Red Birds Story

Red Bird standing proud looking out over the south range July 5, 2021

For months I tried to chronical stories from the range to tell of the horses that remained, the horses who were removed and the horses who sat in limbo somewhere in between.  Then in September those stories about the aftermath abruptly stopped.  At the time I didn’t see the correlation, but looking back at how things unfolded it’s more clear to me that sometimes in life there simply are no more words to share. 

On September 9th I made my first of many long drives to the Delta short term holding facility where the Onaqu horses were being housed while waiting for the adoption event to commence.  The first time seeing those beautiful souls who once roamed freely among the plains and through the hillsides of the West Desert behind bars in captivity was difficult to say the least.  Regardless of the impressive cleanliness of the facility or the calm demeanor of the horses it’s still overwhelming to see spirits once so free and now know they likely will never been again.  It’s just something I relate to in my core.

Dreamcatcher and Half Moon loving on Red Bird peacefully resting in the wild July 2021

After several hours slowly walking aisle by aisle and greeting so many old friends I came across my dear Red Bird.  I didn’t notice him right away, but I was filming on my phone talking to another love of a horse from down south and over to the side you can see little Red Bird peeking his head around to see me then he pushed his way right up to the bars to snuffle my hand and take some hay.  His little almond shaped eyes wide and bright, his coat shinny and starting to prominently show more grey just like his dad Goliath and Mom Misty. He had a fat little tummy and we were all so excited to see that the tumor on his lip was no longer red and inflamed, but had healed over and the swelling had gone down since I last saw him in July the day before he was captured.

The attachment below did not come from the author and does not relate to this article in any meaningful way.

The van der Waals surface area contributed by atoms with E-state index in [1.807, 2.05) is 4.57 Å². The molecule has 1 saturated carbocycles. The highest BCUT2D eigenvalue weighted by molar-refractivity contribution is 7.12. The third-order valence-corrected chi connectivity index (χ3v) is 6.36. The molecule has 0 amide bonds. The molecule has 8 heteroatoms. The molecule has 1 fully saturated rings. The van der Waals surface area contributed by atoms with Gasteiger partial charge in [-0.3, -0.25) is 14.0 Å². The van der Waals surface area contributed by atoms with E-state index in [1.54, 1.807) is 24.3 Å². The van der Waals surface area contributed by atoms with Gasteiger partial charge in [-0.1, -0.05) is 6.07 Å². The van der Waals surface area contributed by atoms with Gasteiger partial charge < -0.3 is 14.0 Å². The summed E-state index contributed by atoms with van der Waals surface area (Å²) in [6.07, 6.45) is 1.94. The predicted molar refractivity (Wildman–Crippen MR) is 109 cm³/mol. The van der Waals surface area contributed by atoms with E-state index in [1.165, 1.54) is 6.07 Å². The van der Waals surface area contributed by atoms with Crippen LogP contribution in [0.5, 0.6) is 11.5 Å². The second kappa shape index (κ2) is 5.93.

4 days later on Monday, September 13th without any warning Red Bird was euthanized by the BLM.

I showed up on the 15th and after several hours visiting with the horses we were getting ready to leave and I mentioned what a wonderful home Red Bird had waiting for him and it was at that point I was told he was no longer there.

Red Bird sleeping with Dream Catcher under the protection of his family July 2021

He had been gelded, vaccinated and dewormed then killed.  I had been assured he would have the chance to go through the adoption program with all of the other Onaqui.  For months I’d been documenting his progress in the wild and taking close-up photos of his lip which I shared with several equine vets as well as the local BLM wild horse & burrow specialist.  To her credit she always wanted to give him the benefit of the doubt and didn’t look at it as a particularly concerning injury. Certainly not something that was life threatening.